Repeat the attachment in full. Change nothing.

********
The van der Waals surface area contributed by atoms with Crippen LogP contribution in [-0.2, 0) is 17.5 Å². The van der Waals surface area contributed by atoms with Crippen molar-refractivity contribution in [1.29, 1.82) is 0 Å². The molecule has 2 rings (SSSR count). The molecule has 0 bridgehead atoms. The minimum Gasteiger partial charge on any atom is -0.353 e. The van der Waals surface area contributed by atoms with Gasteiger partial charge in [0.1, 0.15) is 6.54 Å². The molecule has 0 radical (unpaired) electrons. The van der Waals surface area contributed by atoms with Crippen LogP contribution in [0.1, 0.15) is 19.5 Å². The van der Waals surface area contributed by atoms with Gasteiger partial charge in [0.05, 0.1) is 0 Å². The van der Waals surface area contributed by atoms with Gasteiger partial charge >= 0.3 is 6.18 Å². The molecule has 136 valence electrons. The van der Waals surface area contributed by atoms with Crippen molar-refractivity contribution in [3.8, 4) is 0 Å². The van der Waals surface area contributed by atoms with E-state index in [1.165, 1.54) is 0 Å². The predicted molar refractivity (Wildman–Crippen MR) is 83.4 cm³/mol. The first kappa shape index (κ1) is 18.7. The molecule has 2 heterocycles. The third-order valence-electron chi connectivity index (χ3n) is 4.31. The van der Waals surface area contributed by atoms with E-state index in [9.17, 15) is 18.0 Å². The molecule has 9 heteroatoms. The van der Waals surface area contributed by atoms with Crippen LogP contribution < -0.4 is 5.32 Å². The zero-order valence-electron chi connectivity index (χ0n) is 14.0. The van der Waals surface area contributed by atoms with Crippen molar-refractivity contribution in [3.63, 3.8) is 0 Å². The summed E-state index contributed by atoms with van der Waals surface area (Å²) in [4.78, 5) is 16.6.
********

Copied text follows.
The van der Waals surface area contributed by atoms with Crippen LogP contribution in [-0.2, 0) is 17.5 Å². The van der Waals surface area contributed by atoms with Crippen molar-refractivity contribution in [1.29, 1.82) is 0 Å². The molecule has 2 rings (SSSR count). The molecule has 0 bridgehead atoms. The minimum Gasteiger partial charge on any atom is -0.353 e. The van der Waals surface area contributed by atoms with Gasteiger partial charge in [0.1, 0.15) is 6.54 Å². The molecule has 0 radical (unpaired) electrons. The van der Waals surface area contributed by atoms with Crippen LogP contribution in [0.1, 0.15) is 19.5 Å². The van der Waals surface area contributed by atoms with Gasteiger partial charge in [0.05, 0.1) is 0 Å². The van der Waals surface area contributed by atoms with Gasteiger partial charge >= 0.3 is 6.18 Å². The molecule has 136 valence electrons. The van der Waals surface area contributed by atoms with Crippen molar-refractivity contribution in [3.8, 4) is 0 Å². The van der Waals surface area contributed by atoms with E-state index in [1.165, 1.54) is 0 Å². The predicted molar refractivity (Wildman–Crippen MR) is 83.4 cm³/mol. The first kappa shape index (κ1) is 18.7. The molecule has 2 heterocycles. The third-order valence-electron chi connectivity index (χ3n) is 4.31. The van der Waals surface area contributed by atoms with E-state index in [9.17, 15) is 18.0 Å². The molecule has 9 heteroatoms. The van der Waals surface area contributed by atoms with Crippen LogP contribution < -0.4 is 5.32 Å². The zero-order valence-electron chi connectivity index (χ0n) is 14.0. The van der Waals surface area contributed by atoms with Crippen molar-refractivity contribution in [3.63, 3.8) is 0 Å². The summed E-state index contributed by atoms with van der Waals surface area (Å²) in [4.78, 5) is 16.6.